Migration Update: February 5, 2009
Please Report
Winter Sightings! >>

Today's Report Includes:

Why do these trees look orange? >>
Picture of the week
by Dr. Lincoln Brower

Welcome to Journey North! 

Welcome to our 16th season of tracking the monarch's spring migration. When Journey North begins every February, the monarchs are at their winter home in Mexico. As we wait for their migration to begin in March, our weekly updates focus on the theme of survival. The monarch's ability to survive the winter in Mexico is as remarkable as their spectacular migration. Today's report explores an important conservation question: How many monarchs are in Mexico this winter?

Monarch butterflies east of the Rocky Mountains fly to Mexico. >>
They gather together on only twelve mountain top sites. Find them! >>
How Many Monarchs in Mexico This Year?

Scientists Measured the Population in December
The twelve major monarch butterfly sanctuaries in Mexico are measured every winter in December. These yearly measurements give scientists a chance to estimate the size of the entire overwintering population.

Everyone Expected a Small Population
Last fall at the end of the migration we asked you to predict how large this winter's population in Mexico would be. People across the monarch's range had reported low numbers during fall migration. For example, only half as many overnight roosts were reported in fall 2008 as fall 2007. Monarchs were scarce during the summer breeding season, too. Based on observations like these Dr. Chip Taylor of Monarch Watch predicted the population would measure less than 5 hectares, and perhaps as small as 3-4 hectares. Many people returned unused tags "along with short notes lamenting the lack of monarchs this past fall and requests for an explanation as to why the fall 2008 monarch population was so low," he commented in Monarch Watch Blog. So what did the scientists in Mexico find?

A Surprise!
Last week the scientists announced good news. This year's population is not as small as predicted. In fact, it is slightly larger than last year's.

Area Covered by Butterflies
Last year
4.61 hectares*
This year
5.06 hectares*

*One hectare equals 2.47 acres.

Mexican biologist Eduardo Salinas-Rendon led the team that measured the monarch population this winter.









How does this year compare? >> Where are the butterflies? >>

Compare this year's population to those in the past 14 years. How has the size of the monarch population changed during your lifetime? >>

Nearly 75% of the monarchs are at just two of the 12 wintering sites. Find them on the map. What does this mean for conservation? >>


How do scientists measure the colonies? >>

Scientists want to know if we are doing a good job protecting monarchs. Because the monarchs in Mexico have come from across eastern North America, the winter measurements have extra meaning. Scientists watch these numbers carefully and try to understand what causes changes in the size of the monarch population.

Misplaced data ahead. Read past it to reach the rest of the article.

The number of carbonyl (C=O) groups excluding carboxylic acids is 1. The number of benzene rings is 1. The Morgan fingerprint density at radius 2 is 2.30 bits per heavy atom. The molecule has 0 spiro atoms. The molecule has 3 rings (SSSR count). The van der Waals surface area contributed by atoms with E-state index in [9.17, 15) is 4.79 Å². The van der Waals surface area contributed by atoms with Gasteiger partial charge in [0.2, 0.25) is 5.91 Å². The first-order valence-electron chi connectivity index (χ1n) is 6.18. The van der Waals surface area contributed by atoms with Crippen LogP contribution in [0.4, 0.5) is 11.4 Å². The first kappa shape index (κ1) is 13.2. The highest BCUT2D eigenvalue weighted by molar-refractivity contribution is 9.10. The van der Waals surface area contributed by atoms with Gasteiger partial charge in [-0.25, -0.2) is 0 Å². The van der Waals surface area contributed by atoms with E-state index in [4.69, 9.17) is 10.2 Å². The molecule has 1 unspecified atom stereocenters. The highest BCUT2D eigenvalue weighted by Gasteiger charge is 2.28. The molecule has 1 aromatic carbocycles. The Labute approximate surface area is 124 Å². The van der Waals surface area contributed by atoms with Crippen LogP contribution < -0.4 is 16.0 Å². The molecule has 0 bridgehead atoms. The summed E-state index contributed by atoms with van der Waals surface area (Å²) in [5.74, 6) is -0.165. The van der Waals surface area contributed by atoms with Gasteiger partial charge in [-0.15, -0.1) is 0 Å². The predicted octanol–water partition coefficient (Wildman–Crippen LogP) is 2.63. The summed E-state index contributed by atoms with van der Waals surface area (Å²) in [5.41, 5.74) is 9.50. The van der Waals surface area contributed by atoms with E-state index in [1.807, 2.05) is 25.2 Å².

Today, see how the scientists measure the monarch colonies, and try making some measurements yourself. >>

Journal Page: How many millions of monarch butterflies?

How many millions of monarch butterflies are in a monarch colony? For almost twenty years scientists used an estimate of 10 million monarchs per hectare. Then something happened.

  • Read the Story! Find out what caused scientists to raise their estimate to as high as 50 million monarchs per hectare. >>
  • Write in Your Journal: Estimate how many millions of monarch butterflies are in Mexico this winter. >>

Journal Page
How many millions of monarch butterflies?

News from Mexico: A Report from the Field >>

Thanks to Susan Meyers and Kim Baily of "Monarchs Across Georgia" for sending this report directly from Mexico. They are leading a trip for teachers and visited two monarch sanctuaries this week, Sierra Chincua and El Rosario.

As you read: Look carefully for words that describe the monarch's habitat. Also look for details about the butteflies' behavior. These are important clues about how monarchs survive the winter in Mexico.

Report Your Sightings: Seeing Winter Monarchs or Milkweed?

All monarchs do not go to Mexico. Please help us document where monarchs are located this winter, and whether milkweed is available.

  • Please report your sightings. >>



Links: Monarch Butterfly Resources to Explore
  • Monarch Math: How many football fields would this year's monarchs cover? >>
  • Pie Chart: Where Are the Butterflies This Winter? >>
  • Pie Chart: Which Sanctuaries Do Monarch Butterflies Select? Compare Two Seasons >>
  • Journal Page: How Many Millions of Monarch Butterflies? >>
  • Journal Cover & Pages: Monarch Winter Habitat Journal >>
  • History of science: How 10 Million Became 50 Million >>
  • Overview: About Journey North's Monarch Butterfly Overwintering Study >>
  • Get Ready to Track Spring Migration: How to Watch for Monarchs >>
More Monarch Lessons and Teaching Ideas!

The Next Monarch Migration Update Will Be Posted on February 12, 2009.